Participatory sensing is an emerging field in which citizens are empowered by technologies to monitor their own environments. Harvesting and analysing data gathered in response to personal or local enquiries can be seen as an antidote to information provided by official sources. Democratising sensing means that ordinary people can learn about and understand the world around them better and can be a part of the decision-making in improving environments for all. In this paper, we review and describe participatory sensing and discuss this in relation to making a series of prototype tools and applications for mobile users—Located Lexicon, Where’s Fenton? and Tall Buildings. In the first of these projects, Located Lexicon, we wanted to find out whether a lexicon of terms derived from user-generated content could enable the formation of Twitter like groups that allow users to engage in finding out more about their location. In the second project, Where’s Fenton? we made a publicly available app that involves users in counting the abundance and logging the location of deer in a park. This project focused specifically on anonymity of the user in collecting data for a specific enquiry. In the last project, Tall Buildings, we experimented with using dimensions of altitude, distance and speed to encourage users to physically explore a city from its rooftops. In all of these projects, we experiment with the pedestrian as a human sensor and the methods and roles they may engage in to make new discoveries. The underlying premise for our work is that it is not possible to calibrate people to be identical, so experimenting with crowd-sourced data opens up thinking about the way we observe and learn about the physical environment.
This is a preview of subscription content, access via your institution.
Buy single article
Instant access to the full article PDF.
Tax calculation will be finalised during checkout.
Boulos et al. have produced a set of points that help to clarify important elements of horizontally shared data and requirements of technologies that we have found useful in designing opportunities for mobilised learning into projects, especially when considering issues of anonymity and authenticity. http://www.ij-healthgeographics.com/content/10/1/67. Accessed 12 June 2012.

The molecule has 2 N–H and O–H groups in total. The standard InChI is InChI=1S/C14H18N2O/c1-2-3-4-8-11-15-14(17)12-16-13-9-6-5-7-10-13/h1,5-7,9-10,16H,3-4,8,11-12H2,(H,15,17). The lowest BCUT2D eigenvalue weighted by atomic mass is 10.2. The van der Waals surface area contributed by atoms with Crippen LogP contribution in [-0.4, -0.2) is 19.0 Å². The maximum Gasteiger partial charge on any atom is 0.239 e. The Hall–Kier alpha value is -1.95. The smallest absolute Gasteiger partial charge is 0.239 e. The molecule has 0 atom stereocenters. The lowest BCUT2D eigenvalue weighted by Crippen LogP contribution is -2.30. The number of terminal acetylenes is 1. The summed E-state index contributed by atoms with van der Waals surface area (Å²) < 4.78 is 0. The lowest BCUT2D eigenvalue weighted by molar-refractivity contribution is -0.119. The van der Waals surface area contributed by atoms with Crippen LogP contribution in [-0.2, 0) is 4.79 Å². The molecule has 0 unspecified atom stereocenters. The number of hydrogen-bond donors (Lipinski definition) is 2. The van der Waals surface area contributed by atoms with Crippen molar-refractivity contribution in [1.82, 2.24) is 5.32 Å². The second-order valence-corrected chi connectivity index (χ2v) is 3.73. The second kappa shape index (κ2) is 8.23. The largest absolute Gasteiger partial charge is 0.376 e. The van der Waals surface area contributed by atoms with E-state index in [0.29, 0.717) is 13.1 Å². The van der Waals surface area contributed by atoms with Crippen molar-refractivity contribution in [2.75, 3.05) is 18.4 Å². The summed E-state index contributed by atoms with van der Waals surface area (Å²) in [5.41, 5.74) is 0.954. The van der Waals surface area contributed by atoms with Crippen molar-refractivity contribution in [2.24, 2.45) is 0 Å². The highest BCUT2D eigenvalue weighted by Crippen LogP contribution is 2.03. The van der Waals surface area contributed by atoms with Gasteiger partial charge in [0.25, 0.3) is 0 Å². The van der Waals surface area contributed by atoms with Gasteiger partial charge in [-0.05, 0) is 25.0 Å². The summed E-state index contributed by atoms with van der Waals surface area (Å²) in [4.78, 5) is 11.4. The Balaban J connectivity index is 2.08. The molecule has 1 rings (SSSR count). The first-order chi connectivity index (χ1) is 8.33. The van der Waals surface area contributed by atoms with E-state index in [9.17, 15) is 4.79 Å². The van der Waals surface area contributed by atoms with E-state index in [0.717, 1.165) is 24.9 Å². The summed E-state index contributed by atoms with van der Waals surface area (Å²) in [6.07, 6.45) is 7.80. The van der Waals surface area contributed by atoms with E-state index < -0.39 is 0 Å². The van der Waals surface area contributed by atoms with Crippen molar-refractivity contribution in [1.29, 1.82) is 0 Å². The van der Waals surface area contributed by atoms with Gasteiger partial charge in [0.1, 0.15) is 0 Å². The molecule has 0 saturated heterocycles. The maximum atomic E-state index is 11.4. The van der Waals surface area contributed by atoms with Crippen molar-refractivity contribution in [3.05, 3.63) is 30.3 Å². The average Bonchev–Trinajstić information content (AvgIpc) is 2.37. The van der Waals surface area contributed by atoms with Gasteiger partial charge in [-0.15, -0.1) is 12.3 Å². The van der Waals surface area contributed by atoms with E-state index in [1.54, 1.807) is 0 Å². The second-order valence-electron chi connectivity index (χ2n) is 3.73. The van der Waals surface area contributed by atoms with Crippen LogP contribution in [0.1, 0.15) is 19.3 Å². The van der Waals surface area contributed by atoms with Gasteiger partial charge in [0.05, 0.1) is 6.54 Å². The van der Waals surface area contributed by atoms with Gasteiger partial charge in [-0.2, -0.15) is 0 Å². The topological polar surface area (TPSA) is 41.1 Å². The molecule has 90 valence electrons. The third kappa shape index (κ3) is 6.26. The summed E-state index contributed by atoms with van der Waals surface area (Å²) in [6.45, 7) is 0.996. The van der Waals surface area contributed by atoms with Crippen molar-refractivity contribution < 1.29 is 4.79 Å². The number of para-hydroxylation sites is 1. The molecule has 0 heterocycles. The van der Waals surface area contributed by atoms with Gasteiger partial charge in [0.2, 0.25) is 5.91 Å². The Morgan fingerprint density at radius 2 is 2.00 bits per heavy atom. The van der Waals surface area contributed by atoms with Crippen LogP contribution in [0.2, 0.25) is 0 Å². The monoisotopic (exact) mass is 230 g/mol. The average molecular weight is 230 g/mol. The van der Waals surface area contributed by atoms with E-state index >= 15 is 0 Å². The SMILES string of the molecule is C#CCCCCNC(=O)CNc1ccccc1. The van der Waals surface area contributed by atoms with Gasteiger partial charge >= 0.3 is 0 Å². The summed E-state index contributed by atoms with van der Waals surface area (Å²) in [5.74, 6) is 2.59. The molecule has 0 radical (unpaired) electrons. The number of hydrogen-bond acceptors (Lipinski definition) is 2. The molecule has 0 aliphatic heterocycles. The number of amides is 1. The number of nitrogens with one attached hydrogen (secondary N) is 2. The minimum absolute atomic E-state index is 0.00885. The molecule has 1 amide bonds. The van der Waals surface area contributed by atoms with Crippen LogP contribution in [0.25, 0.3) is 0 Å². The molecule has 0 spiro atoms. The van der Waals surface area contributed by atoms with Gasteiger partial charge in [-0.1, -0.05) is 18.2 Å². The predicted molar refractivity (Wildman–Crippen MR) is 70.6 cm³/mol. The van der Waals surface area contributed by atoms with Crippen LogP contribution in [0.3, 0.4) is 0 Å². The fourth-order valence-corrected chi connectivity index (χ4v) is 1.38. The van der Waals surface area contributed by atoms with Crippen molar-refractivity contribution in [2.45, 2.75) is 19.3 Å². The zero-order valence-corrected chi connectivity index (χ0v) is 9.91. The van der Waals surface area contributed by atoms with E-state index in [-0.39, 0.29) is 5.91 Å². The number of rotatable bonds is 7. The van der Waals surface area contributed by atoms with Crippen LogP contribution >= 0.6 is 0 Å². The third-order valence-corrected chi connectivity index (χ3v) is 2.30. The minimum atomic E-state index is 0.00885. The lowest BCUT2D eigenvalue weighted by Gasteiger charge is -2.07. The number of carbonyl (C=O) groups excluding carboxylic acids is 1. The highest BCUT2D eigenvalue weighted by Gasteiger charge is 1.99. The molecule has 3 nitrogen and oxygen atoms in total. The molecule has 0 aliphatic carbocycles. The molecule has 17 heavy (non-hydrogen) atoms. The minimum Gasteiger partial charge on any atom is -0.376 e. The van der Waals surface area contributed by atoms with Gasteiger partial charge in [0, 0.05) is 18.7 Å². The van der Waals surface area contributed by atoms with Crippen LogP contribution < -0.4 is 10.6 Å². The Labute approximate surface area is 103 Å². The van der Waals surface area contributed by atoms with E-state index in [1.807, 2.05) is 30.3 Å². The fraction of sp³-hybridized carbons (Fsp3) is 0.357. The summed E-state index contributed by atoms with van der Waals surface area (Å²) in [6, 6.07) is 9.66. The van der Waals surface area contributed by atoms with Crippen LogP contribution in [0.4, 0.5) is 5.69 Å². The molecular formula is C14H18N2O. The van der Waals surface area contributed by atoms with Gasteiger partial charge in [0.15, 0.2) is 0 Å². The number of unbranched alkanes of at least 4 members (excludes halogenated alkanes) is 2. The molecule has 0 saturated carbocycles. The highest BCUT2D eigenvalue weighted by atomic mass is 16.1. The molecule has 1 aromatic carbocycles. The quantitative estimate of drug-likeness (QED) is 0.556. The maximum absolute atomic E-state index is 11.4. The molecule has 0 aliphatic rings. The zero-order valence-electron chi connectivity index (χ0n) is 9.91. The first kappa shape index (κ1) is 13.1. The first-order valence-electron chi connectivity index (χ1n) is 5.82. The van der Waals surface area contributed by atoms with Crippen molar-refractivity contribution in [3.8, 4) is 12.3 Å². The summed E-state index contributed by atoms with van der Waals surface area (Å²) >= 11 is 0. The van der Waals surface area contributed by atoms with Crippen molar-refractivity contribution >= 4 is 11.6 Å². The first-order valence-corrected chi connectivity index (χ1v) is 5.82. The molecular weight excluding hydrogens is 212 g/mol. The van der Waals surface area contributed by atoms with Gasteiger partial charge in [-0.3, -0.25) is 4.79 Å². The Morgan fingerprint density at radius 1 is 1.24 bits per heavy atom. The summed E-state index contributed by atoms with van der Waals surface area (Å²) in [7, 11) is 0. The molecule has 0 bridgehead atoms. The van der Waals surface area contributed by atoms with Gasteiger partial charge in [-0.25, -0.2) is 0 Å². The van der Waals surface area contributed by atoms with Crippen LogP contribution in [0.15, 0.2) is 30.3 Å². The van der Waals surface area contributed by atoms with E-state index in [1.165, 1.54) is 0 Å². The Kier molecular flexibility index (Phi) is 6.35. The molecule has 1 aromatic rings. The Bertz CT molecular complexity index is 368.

Royal River: Power, Pageantry and the Thames exhibition at the National Maritime Museum, London. April–September 2012.
Boulos M (2005) Web GIS in practice III: creating a simple interactive map of England’s Strategic Health Authorities using Google Maps API, Google Earth KML, and MSN Virtual Earth Map Control. Int J Health Geogr 4:22. doi:10.1186/1476-072X-4-22
Sprake J (2012) Learning-through-touring: mobilising learners and touring technologies to creatively explore the built environment. Sense Publishers, Rotterdam/Boston/Taipei, pp 149–183
Sprake J (2012) Learning-through-touring: mobilising learners and touring technologies to creatively explore the built environment. Sense Publishers, Rotterdam/Boston/Taipei, p 25
Rodaway P (1994) Sensuous geographies: body, sense and place. Routledge, London
Sprake J (2012) Learning-through-touring: mobilising learners and touring technologies to creatively explore the built environment. Sense Publishers, Rotterdam/Boston/Taipei, p 150
Boulos M, Resch B, Crowley DN, Breslin JG, Sohn G, Burtner R, Pike WA, Jezierski E, Chuang KS (2011) Crowdsourcing, citizen sensing and sensor web technologies for public and environmental health surveillance and crisis management: trends, OGC standards and application examples. Int J Health Geogr 10:67. doi:10.1186/1476-072X-10-67
Nold C (ed) (2009) Emotional cartography: technologies of the self. http://emotionalcartography.net/. Accessed 8 June 2012
Haque U, Borden E (2011) Volume #28: internet of things. http://volumeproject.org/blog/2011/11/16/data-and-owner/. Accessed 14 July 2012
Surowiecki J (2004) The wisdom of crowds. Little Brown, London
http://www.geograph.org.uk/. Accessed Aug 2012
Lane ND, Miluzzo E, Hong L, Peebles D, Choudhury T, Campbell AT (2010) A survey of mobile phone sensing. IEEE Commun Mag 48:9
Engeström Y (2009) Wildfire activities: new patterns of mobility and learning. Int J Mobile Blended Learn 1.2:1–18
Goodchild MF (2007) Citizens as sensors: the world of volunteered geography. GeoJournal 69:211–221
Bird L (2010) An interview with Michel Bauwens founder of foundation for P2P alternatives. Further afield. http://www.furtherfield.org/interviews/interview-michel-bauwens-founder-foundation-p2p-alternatives. Accessed 12 June 2012
Cheng Z, Caverlee J, Lee K (2010) You are where you tweet: a content based approach to geo-locating twitter users. In: 19th ACM international conference on information and knowledge management, ACM 978-1-4503-0099-5/10/10
Sprake J, Rogers P (2011) Located Lexicon: a project that explores how user generated content describes place. In: Sonvilla-Weiss S, Kelly O (eds) Future learning spaces: designs on eLearning proceedings. Aalto University Publications, Helsinki, pp 219–234
Robertson N (2010) Halfnimity. The Trada Blog. http://www.trada.com/blog/anonymity-in-crowdsourcing/. Accessed Aug 2012
Zardini M (ed) (2006) Sense of the City. Lars Muller Publishers, Quebec, pp 24–25
About this article
Cite this article
Sprake, J., Rogers, P. Crowds, citizens and sensors: process and practice for mobilising learning. Pers Ubiquit Comput 18, 753–764 (2014). https://doi.org/10.1007/s00779-013-0715-6
- Crowd sourcing
- Location-based learning
- Participatory sensing